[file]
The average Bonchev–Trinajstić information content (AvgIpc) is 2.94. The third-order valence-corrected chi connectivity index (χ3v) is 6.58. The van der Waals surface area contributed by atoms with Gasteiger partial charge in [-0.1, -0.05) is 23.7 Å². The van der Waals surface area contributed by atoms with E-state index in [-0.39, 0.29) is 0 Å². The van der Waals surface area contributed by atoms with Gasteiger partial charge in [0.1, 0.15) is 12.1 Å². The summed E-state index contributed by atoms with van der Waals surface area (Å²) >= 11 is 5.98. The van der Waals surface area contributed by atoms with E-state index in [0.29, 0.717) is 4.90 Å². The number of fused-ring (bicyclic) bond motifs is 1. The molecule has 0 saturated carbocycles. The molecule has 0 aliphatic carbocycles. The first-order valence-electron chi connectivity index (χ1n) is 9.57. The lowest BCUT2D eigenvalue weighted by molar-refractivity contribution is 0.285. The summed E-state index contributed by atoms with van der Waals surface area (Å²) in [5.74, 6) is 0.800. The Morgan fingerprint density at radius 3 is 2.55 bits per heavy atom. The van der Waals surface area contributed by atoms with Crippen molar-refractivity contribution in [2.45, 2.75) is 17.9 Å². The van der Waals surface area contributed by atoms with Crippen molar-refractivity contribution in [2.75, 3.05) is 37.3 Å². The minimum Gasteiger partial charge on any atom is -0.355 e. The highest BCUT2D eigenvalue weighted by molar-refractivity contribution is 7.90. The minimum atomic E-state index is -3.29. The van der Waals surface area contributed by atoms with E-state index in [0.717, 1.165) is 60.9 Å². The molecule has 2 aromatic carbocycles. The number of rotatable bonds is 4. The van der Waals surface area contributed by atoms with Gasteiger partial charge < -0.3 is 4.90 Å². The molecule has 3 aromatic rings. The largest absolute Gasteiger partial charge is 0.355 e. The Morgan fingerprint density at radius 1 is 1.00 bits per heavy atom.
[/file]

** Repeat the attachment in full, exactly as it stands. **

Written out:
The average Bonchev–Trinajstić information content (AvgIpc) is 2.94. The third-order valence-corrected chi connectivity index (χ3v) is 6.58. The van der Waals surface area contributed by atoms with Gasteiger partial charge in [-0.1, -0.05) is 23.7 Å². The van der Waals surface area contributed by atoms with E-state index in [-0.39, 0.29) is 0 Å². The van der Waals surface area contributed by atoms with Gasteiger partial charge in [0.1, 0.15) is 12.1 Å². The summed E-state index contributed by atoms with van der Waals surface area (Å²) >= 11 is 5.98. The van der Waals surface area contributed by atoms with E-state index in [0.29, 0.717) is 4.90 Å². The number of fused-ring (bicyclic) bond motifs is 1. The molecule has 0 saturated carbocycles. The molecule has 0 aliphatic carbocycles. The first-order valence-electron chi connectivity index (χ1n) is 9.57. The lowest BCUT2D eigenvalue weighted by molar-refractivity contribution is 0.285. The summed E-state index contributed by atoms with van der Waals surface area (Å²) in [5.74, 6) is 0.800. The Morgan fingerprint density at radius 3 is 2.55 bits per heavy atom. The van der Waals surface area contributed by atoms with Crippen molar-refractivity contribution in [2.45, 2.75) is 17.9 Å². The van der Waals surface area contributed by atoms with Crippen molar-refractivity contribution in [2.75, 3.05) is 37.3 Å². The minimum Gasteiger partial charge on any atom is -0.355 e. The highest BCUT2D eigenvalue weighted by molar-refractivity contribution is 7.90. The minimum atomic E-state index is -3.29. The van der Waals surface area contributed by atoms with E-state index in [0.717, 1.165) is 60.9 Å². The molecule has 2 aromatic carbocycles. The number of rotatable bonds is 4. The van der Waals surface area contributed by atoms with Gasteiger partial charge < -0.3 is 4.90 Å². The molecule has 3 aromatic rings. The largest absolute Gasteiger partial charge is 0.355 e. The Morgan fingerprint density at radius 1 is 1.00 bits per heavy atom.